The Pillars of Peace is a research framework produced by the Institute for Economics and Peace to describe what makes a society peaceful. A well-functioning government is one of the eight “pillars” identified by the research.
Well-functioning government can be broken down into two major domains. The first refers to the government’s effectiveness, its governance activities and the rule of law. The second domain refers to the way in which the government shares the same vision as its citizens, that it is accountable and allows its citizens to have a voice in decision making.
We split the measures up into three categories, including:
Government Effectiveness and Governance
Indicates the ability of the government to provide public goods and services, including the implementation of policy, the overall political culture and management of the environment.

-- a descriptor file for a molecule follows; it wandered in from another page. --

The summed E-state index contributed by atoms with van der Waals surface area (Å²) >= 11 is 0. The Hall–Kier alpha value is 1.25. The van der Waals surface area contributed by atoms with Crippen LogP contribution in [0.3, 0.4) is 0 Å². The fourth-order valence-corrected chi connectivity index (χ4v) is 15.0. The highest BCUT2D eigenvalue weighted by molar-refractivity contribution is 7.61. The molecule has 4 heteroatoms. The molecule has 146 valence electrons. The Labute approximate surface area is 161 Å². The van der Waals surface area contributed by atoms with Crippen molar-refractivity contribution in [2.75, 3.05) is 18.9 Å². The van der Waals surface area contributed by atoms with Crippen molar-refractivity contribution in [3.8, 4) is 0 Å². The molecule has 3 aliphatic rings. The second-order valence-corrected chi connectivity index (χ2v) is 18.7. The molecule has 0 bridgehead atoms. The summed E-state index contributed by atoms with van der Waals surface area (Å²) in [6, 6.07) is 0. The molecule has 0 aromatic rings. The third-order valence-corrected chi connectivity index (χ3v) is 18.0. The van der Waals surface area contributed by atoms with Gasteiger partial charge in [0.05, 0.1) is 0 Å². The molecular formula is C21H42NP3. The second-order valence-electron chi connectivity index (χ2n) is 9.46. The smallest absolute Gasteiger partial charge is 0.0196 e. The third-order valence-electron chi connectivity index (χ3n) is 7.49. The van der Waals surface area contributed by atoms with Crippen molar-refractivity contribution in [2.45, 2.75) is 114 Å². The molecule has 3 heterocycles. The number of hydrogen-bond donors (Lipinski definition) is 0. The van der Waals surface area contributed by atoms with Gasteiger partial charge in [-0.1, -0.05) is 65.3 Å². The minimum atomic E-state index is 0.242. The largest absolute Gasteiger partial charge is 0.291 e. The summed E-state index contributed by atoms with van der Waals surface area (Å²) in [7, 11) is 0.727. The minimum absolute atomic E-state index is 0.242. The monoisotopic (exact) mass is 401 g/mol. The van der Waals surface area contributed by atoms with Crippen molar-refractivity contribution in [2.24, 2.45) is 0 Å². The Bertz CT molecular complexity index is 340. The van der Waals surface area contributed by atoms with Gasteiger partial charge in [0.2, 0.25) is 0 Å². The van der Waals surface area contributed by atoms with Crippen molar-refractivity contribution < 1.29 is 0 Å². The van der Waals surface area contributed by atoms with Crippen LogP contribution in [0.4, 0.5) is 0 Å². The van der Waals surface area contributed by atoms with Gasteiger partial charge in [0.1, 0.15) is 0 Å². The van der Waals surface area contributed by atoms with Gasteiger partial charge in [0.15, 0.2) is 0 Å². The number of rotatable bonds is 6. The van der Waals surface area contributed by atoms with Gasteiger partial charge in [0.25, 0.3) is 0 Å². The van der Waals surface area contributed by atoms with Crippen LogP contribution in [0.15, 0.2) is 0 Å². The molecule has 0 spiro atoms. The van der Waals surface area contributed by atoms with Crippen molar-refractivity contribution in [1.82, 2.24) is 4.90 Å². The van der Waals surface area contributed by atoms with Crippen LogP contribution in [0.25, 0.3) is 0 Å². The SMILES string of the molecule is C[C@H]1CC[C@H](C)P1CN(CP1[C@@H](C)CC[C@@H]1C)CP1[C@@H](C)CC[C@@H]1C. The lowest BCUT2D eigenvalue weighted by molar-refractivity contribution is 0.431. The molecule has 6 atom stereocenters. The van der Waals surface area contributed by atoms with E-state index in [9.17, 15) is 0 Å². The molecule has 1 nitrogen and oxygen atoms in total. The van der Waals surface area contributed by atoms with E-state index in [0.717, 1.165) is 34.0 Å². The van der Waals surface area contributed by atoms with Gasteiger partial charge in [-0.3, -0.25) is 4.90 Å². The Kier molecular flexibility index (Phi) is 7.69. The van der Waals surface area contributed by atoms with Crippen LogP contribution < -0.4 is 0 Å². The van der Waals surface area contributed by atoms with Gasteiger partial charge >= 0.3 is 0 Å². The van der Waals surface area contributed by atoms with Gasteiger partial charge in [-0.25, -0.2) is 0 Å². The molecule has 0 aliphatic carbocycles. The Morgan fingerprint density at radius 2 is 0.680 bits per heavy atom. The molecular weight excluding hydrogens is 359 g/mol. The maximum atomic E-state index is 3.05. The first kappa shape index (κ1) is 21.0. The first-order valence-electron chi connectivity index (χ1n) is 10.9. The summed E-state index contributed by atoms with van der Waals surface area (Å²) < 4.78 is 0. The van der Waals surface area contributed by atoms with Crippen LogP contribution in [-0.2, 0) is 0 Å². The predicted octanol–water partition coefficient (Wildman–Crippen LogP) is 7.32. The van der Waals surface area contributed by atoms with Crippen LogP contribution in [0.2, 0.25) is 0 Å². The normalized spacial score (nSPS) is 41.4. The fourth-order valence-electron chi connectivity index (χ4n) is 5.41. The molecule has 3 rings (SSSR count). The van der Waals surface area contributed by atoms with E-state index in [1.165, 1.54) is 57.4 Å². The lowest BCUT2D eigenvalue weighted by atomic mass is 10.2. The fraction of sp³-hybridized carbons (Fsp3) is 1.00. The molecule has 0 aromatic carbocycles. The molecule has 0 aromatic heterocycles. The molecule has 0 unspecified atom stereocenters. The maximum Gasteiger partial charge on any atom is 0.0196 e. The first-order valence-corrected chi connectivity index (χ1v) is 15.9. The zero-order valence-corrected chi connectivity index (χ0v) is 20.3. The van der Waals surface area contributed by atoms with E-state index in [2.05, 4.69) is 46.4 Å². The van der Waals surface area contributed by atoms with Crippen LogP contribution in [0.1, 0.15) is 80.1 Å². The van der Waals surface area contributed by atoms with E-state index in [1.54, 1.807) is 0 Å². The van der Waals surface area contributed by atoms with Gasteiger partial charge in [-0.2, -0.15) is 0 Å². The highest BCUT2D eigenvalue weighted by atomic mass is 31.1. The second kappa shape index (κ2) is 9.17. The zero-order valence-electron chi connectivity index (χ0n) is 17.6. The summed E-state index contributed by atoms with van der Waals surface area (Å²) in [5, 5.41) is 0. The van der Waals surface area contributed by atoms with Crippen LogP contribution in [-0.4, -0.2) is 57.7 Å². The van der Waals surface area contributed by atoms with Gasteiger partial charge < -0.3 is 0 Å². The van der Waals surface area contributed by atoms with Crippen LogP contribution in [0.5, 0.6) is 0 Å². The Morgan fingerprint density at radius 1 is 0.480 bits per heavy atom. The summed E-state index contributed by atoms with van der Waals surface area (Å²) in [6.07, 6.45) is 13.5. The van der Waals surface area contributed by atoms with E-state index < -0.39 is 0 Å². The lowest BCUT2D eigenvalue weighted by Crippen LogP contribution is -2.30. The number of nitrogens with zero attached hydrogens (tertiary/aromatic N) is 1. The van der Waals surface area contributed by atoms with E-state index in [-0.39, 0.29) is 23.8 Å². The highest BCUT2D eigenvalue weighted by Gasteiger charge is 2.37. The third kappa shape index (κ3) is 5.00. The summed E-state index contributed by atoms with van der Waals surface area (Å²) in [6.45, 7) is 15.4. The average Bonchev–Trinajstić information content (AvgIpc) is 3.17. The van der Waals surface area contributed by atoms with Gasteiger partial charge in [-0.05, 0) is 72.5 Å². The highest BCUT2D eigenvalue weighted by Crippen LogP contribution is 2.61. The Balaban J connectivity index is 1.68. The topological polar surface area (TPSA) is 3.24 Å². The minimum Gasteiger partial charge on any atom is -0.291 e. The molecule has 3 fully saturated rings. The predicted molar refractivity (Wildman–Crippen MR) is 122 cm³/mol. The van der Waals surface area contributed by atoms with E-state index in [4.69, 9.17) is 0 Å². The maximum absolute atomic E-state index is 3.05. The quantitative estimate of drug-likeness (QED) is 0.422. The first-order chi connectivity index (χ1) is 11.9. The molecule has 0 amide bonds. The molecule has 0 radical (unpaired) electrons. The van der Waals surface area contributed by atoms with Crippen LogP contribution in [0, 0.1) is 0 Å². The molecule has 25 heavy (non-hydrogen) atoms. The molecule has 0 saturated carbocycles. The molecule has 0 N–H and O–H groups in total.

Rule of Law
Indicates the functioning of formal and informal justice in a country. Includes the legal regulation of the press, the extent of due process and extent to which government powers are constrained by the legal system.
Voice and accountability
Focuses on the connection of government to the wider population. Includes factors such as the extent of civil liberties and a government’s accountability to wider society.
For more on this Pillar of Peace, including data sources, examples and further analysis, download the Pillars of Peace Report and skip to page 9.Related Articles
Our latest research report, the Pillars of Peace, explores the attitudes and institutions that underpin peaceful societies.
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